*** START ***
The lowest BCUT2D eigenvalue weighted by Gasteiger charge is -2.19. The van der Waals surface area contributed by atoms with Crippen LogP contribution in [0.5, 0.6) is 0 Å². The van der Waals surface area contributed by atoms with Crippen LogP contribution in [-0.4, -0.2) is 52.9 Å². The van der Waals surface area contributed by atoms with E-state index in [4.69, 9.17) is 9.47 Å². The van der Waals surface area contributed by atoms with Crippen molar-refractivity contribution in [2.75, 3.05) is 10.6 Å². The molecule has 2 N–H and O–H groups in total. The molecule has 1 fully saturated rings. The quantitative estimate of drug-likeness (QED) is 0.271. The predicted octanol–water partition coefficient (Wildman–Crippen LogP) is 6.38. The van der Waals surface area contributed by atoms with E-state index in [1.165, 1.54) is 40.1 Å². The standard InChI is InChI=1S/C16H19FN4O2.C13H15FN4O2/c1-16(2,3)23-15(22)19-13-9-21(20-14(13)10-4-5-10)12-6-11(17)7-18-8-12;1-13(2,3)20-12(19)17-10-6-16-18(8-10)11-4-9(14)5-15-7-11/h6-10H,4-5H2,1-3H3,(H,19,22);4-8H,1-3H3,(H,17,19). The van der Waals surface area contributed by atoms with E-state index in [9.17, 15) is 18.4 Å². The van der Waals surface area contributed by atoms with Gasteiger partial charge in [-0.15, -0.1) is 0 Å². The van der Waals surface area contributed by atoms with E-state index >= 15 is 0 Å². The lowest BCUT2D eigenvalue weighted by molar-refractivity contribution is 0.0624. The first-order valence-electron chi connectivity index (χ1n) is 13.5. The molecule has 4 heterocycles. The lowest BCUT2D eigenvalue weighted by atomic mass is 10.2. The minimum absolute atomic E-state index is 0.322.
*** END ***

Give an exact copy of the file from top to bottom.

The lowest BCUT2D eigenvalue weighted by Gasteiger charge is -2.19. The van der Waals surface area contributed by atoms with Crippen LogP contribution in [0.5, 0.6) is 0 Å². The van der Waals surface area contributed by atoms with Crippen LogP contribution in [-0.4, -0.2) is 52.9 Å². The van der Waals surface area contributed by atoms with E-state index in [4.69, 9.17) is 9.47 Å². The van der Waals surface area contributed by atoms with Crippen molar-refractivity contribution in [2.75, 3.05) is 10.6 Å². The molecule has 2 N–H and O–H groups in total. The molecule has 1 fully saturated rings. The quantitative estimate of drug-likeness (QED) is 0.271. The predicted octanol–water partition coefficient (Wildman–Crippen LogP) is 6.38. The van der Waals surface area contributed by atoms with E-state index in [1.165, 1.54) is 40.1 Å². The standard InChI is InChI=1S/C16H19FN4O2.C13H15FN4O2/c1-16(2,3)23-15(22)19-13-9-21(20-14(13)10-4-5-10)12-6-11(17)7-18-8-12;1-13(2,3)20-12(19)17-10-6-16-18(8-10)11-4-9(14)5-15-7-11/h6-10H,4-5H2,1-3H3,(H,19,22);4-8H,1-3H3,(H,17,19). The van der Waals surface area contributed by atoms with E-state index in [9.17, 15) is 18.4 Å². The van der Waals surface area contributed by atoms with Gasteiger partial charge in [-0.15, -0.1) is 0 Å². The van der Waals surface area contributed by atoms with E-state index >= 15 is 0 Å². The lowest BCUT2D eigenvalue weighted by molar-refractivity contribution is 0.0624. The first-order valence-electron chi connectivity index (χ1n) is 13.5. The molecule has 4 heterocycles. The lowest BCUT2D eigenvalue weighted by atomic mass is 10.2. The minimum absolute atomic E-state index is 0.322.